This saves the need to return to func1() ,which would immediately return to its caller. Instead, func2() returns directly to func1() 's caller. Unfortunately,the compiler cannot employ this optimization because it cannotdetermine that loc is notused in the second call to func2() (which is possible if its address was saved in the first call). Thefollowing code allows for better optimization:


In this case, the compiler knows that the lifetime of loc ends before the final call “and the tail call, at least in principle, can happen. Another benefitof using inner scopes is that variables from non-overlapping scopes canshare the same space on the stack. This helps to minimize stack use andcan result in smaller code size on some architectures.

However, it is usually not worthwhile to create artificially smallscopes simply to bound the lifetimes of variables.

Floating Point Arithmetic
Understanding the rules of arithmetic promotion can help you avoidcostly mistakes. Many embedded architectures do not implement floatingpoint arithmetic in hardware. Some processors implement the singleprecision “float ” type inhardware, but leave the “double “type to floating point software emulation routines.

Unless doubles are implemented in hardware, it is more efficient todo arithmetic with the single precision type. If this is the case andif single precision arithmetic is sufficient, follow these rules:

1 . Write single precisionfloating point constants with the F suffix. For example, write 3.0F instead of 3.0 . The constant 3.0 is a double precision value,which forces the surrounding arithmetic expressions to be promoted todouble precision.
2. Use single precision mathroutines, such as sinf() insteadof sin() , the double precisionversion.
3. Avoid old-style prototypesand function declarations because these force floats to be promoted todouble. So, instead of:

float foo(f)
float f;

do:

float foo(float f);

This is probably only a concern for old code bases.

Variable Length Arrays
The variable length array feature, which is included in C99, mightresult in less efficient array access. In cases where the array ismulti-dimensional and subscripts other than the first are of variablelengths, the resulting code may be larger and slower. The feature isuseful, but be aware that code generation can suffer.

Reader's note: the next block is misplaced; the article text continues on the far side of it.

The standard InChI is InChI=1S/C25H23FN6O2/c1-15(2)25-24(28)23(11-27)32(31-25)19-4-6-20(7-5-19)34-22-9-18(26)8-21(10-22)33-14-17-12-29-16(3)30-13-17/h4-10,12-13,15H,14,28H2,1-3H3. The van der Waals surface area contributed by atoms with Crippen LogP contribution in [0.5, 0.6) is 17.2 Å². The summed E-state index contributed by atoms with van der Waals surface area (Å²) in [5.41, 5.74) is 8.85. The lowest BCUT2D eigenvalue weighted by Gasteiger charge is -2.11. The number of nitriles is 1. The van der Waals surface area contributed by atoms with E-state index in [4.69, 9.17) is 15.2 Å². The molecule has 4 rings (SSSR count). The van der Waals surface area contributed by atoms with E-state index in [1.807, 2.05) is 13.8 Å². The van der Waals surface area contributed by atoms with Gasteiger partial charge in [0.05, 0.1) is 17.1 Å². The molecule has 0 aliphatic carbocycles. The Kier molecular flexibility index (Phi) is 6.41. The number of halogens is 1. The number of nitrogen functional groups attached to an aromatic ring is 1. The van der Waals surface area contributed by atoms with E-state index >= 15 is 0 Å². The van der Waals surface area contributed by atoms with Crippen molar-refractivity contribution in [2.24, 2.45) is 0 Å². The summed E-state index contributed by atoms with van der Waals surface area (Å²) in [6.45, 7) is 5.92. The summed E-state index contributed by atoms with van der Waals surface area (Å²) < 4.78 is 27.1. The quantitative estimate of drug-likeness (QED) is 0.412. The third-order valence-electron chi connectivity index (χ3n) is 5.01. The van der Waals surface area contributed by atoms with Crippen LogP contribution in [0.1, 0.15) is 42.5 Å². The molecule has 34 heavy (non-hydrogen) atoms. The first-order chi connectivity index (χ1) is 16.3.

Low Level Assembly Instructions
Sometimes it is helpful or necessary to use specific assemblyinstructions in embedded programming. Intrinsic functions are the bestway to do this. Intrinsic functions look like function calls, but theyare inlined into specific assembly instructions. Refer to your compilervendor's documentation to determine which intrinsics are available.

Inlined assembly code uses non-portable syntax and compilersgenerally make over-conservative assumptions when encountering inlinedassembly, thus affecting code performance. Intrinsics can be #define'dinto other names if switching from one compiler to another. This can bedone once in a header file rather than going through the code to seeevery place where inlined assembly was used.

For example, instead of writing the following code to disableinterrupts on the PowerPC:


Manual Loop Tricks
Sometimes programmers feel compelled to manually unroll loops,perform strength reduction, or use other transformations that astandard compiler optimizer would handle. For example:

is sometimes manually transformed into:


Such transformations are usually only effective under fairlyspecific architectures and compilers. For example, the 32-bit ARMarchitecture supports the post-increment addressing mode used above,but the PowerPC architecture only includes the pre-increment addressingmode. So, for the PowerPC, this loop could be written as:


As a general rule, only do manual transformations for time criticalsections of your code where your compiler of choice has not been ableto perform adequate optimizations on its own, even after adjustingcompilation options. Write simple code for most cases and let thecompiler do the optimization work for you.

Conclusion
The performance impact of some decisions that programmers make whenwriting their code can be significant. While efficient algorithmicdesign is of the highest importance, making intelligent choices whenimplementing the design can help application code perform at itshighest potential.

Greg Davis is Technical Lead,Compiler Development, at Green HillsSoftware, Inc.

This article is excerpted froma paper of the same name presented at the Embedded Systems ConferenceSilicon Valley 2006. Used with permission of the Embedded SystemsConference. For more information, please visit www.embedded.com/esc/sv.